MercyCare celebrates reconciliation journey
National Reconciliation Week was the perfect time for Catholic not-for-profit organisation MercyCare to reflect upon, account and celebrate the reconciliation journey it has undertaken as an organisation.
MercyCare formally embarked on its reconciliation journey during National Reconciliation Week in 2015, with the launch of its first Reconciliation Action Plan (RAP). This plan is an important part of mapping out the organisation’s journey and aims to facilitate the engagement of head, heart, hands and spirit that recognises the unique place of the First People in Australia and their leadership and contribution to Australian society. In doing this, MercyCare also seeks to build an appreciation of Aboriginal culture and spirituality, counter the negative dominant discourse concerning Aboriginal people and find ways of working together to promote a shared humanity and future.
As part of the Reconciliation Action Plan, MercyCare has rolled out a number of initiatives in order to facilitate a deeper understanding of Aboriginal culture across all levels of the organisation. A significant number of employees have attended workforce development sessions on Aboriginal History and Courageous Conversations About Race, while Board Directors and Trustees have undertaken formation work to extend their awareness of Aboriginal history and culture.
MercyCare is also working to increase the number of Aboriginal employees within the organisation. To facilitate this, the organisation appointed an Aboriginal Employment Consultant to create and implement an Aboriginal and Torres Strait Islander Strategy, which was initiated in October last year. The strategy was developed to assist MercyCare to introduce new employment initiatives to increase the existing number of Aboriginal and Torres Strait Islander staff across all MercyCare service areas.
The Aboriginal Employment Consultant has responsibility for overseeing the Employment Support Program for Aboriginal Traineeships at various MercyCare sites throughout the metropolitan area. The Consultant is coordinating the program by organising training workshops and providing mentoring support, regularly liaising with both trainees and workplace supervisors.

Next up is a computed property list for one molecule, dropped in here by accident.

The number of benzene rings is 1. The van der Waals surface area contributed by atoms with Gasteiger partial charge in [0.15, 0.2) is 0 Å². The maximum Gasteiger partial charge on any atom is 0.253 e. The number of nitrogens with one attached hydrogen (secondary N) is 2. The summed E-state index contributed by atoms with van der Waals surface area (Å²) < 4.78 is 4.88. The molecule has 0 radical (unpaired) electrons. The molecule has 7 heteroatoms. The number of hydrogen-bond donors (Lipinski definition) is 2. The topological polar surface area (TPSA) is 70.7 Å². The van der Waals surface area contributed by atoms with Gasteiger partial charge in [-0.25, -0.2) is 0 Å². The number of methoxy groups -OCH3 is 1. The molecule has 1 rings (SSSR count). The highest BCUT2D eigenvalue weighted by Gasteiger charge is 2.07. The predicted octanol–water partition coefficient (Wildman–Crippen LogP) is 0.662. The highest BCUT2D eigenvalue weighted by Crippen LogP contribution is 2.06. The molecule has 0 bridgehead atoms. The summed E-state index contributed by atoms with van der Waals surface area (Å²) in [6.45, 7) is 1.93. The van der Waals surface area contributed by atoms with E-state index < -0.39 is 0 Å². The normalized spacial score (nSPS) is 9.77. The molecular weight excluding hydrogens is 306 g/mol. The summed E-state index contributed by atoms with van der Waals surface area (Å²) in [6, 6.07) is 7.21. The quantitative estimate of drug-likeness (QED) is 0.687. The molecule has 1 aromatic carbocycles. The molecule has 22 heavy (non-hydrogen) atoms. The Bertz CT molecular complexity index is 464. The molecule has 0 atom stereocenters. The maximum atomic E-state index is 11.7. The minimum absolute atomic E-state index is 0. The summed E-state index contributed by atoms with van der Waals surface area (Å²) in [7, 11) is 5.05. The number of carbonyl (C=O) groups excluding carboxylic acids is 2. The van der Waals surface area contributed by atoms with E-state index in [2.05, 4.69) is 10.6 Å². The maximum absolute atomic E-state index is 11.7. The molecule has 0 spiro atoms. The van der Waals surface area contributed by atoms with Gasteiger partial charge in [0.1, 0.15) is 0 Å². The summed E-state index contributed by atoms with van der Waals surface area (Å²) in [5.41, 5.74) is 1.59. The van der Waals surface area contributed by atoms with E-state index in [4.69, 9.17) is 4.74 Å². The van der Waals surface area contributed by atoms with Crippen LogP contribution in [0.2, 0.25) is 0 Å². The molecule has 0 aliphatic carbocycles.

These traineeships are being offered to Aboriginal people who have experienced long-term disadvantage in their journey to employment. The trainees are supported to study for their Certificate III in either Individual Support or Early Childhood Education, as well as completing on-the-job training. The program provides a unique and valuable opportunity for Aboriginal people to develop the skills, experience and knowledge to embark on a career either with MercyCare or other partnering agencies.
Lynley Wilkes began her traineeship at MercyCare’s Residential Aged Care facility in Kelmscott in March, and said the program had given her a new direction in life.
“I had been unemployed for a long time, so when I heard that this opportunity was available I jumped at the chance,” she said.
“MercyCare helped make it a smooth transition into the traineeship and working here makes me feel good. My workplace is warm and inviting and the manager is very understanding when it comes to some of my cultural protocols, she makes it a great place to come.”
Eva Hansen is also completing her traineeship at the Residential Aged Care facility in Kelmscott, and said she was enjoying working with MercyCare.
“I’ve found the traineeship both challenging and rewarding,” she said. “The residents at MercyCare Kelmscott have responded really well to us as trainees and it’s a great feeling to be able to care for others and learn new skills at the same time.”
MercyCare Chief Executive Officer Chris Hall said he was encouraged by how far the organisation had come since launching its first Reconciliation Plan and was looking forward to seeing how the employment strategy continues to develop and lead to improvements and outcomes for Aboriginal people.
“At MercyCare, we want to make meaningful contributions to social, health, wellbeing, economic and political empowerment outcomes for Aboriginal people,” he said.
“This strategy is about continuing our reconciliation journey of respecting and acknowledging our country’s First People, their land and their culture.
“We all have a role to play in the different ways we each contribute to the critical journey of reconciliation in this country.”
MercyCare is a leading Catholic provider of aged care, family, health, disability and community services. We employ over 1000 staff and 175 volunteers, delivering more than 40 programs and services, from 35 locations throughout Western Australia.
From pages 18 to 19 from Issue 8: ‘Aboriginal’ of The Record Magazine